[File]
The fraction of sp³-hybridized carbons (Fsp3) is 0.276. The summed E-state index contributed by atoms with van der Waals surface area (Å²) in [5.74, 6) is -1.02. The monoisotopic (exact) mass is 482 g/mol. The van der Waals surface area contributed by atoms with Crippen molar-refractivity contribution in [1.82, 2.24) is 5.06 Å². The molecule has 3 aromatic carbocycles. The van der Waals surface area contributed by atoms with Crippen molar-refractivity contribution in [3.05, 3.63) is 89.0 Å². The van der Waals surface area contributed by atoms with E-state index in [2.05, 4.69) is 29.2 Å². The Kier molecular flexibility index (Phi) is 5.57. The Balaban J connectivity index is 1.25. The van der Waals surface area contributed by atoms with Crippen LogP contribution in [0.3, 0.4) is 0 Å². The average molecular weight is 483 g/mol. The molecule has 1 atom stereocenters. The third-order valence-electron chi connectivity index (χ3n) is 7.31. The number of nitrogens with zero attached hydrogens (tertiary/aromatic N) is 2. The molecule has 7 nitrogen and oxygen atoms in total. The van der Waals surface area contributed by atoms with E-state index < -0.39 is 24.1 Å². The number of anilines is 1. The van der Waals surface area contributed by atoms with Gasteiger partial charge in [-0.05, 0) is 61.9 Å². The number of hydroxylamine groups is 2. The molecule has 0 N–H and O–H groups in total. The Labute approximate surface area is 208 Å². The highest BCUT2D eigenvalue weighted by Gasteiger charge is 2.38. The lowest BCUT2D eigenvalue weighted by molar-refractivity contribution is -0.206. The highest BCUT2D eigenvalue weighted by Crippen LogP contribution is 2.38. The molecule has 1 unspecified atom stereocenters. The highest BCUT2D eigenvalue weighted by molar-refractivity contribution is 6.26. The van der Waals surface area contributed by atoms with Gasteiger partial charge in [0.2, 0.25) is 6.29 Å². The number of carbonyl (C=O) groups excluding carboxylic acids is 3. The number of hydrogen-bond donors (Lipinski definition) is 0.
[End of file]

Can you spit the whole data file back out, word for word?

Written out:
The fraction of sp³-hybridized carbons (Fsp3) is 0.276. The summed E-state index contributed by atoms with van der Waals surface area (Å²) in [5.74, 6) is -1.02. The monoisotopic (exact) mass is 482 g/mol. The van der Waals surface area contributed by atoms with Crippen molar-refractivity contribution in [1.82, 2.24) is 5.06 Å². The molecule has 3 aromatic carbocycles. The van der Waals surface area contributed by atoms with Crippen molar-refractivity contribution in [3.05, 3.63) is 89.0 Å². The van der Waals surface area contributed by atoms with E-state index in [2.05, 4.69) is 29.2 Å². The Kier molecular flexibility index (Phi) is 5.57. The Balaban J connectivity index is 1.25. The van der Waals surface area contributed by atoms with Crippen LogP contribution in [0.3, 0.4) is 0 Å². The average molecular weight is 483 g/mol. The molecule has 1 atom stereocenters. The third-order valence-electron chi connectivity index (χ3n) is 7.31. The number of nitrogens with zero attached hydrogens (tertiary/aromatic N) is 2. The molecule has 7 nitrogen and oxygen atoms in total. The van der Waals surface area contributed by atoms with E-state index < -0.39 is 24.1 Å². The number of anilines is 1. The van der Waals surface area contributed by atoms with Gasteiger partial charge in [-0.05, 0) is 61.9 Å². The number of hydroxylamine groups is 2. The molecule has 0 N–H and O–H groups in total. The Labute approximate surface area is 208 Å². The highest BCUT2D eigenvalue weighted by Gasteiger charge is 2.38. The lowest BCUT2D eigenvalue weighted by molar-refractivity contribution is -0.206. The highest BCUT2D eigenvalue weighted by Crippen LogP contribution is 2.38. The molecule has 1 unspecified atom stereocenters. The highest BCUT2D eigenvalue weighted by molar-refractivity contribution is 6.26. The van der Waals surface area contributed by atoms with Gasteiger partial charge in [0.2, 0.25) is 6.29 Å². The number of carbonyl (C=O) groups excluding carboxylic acids is 3. The number of hydrogen-bond donors (Lipinski definition) is 0.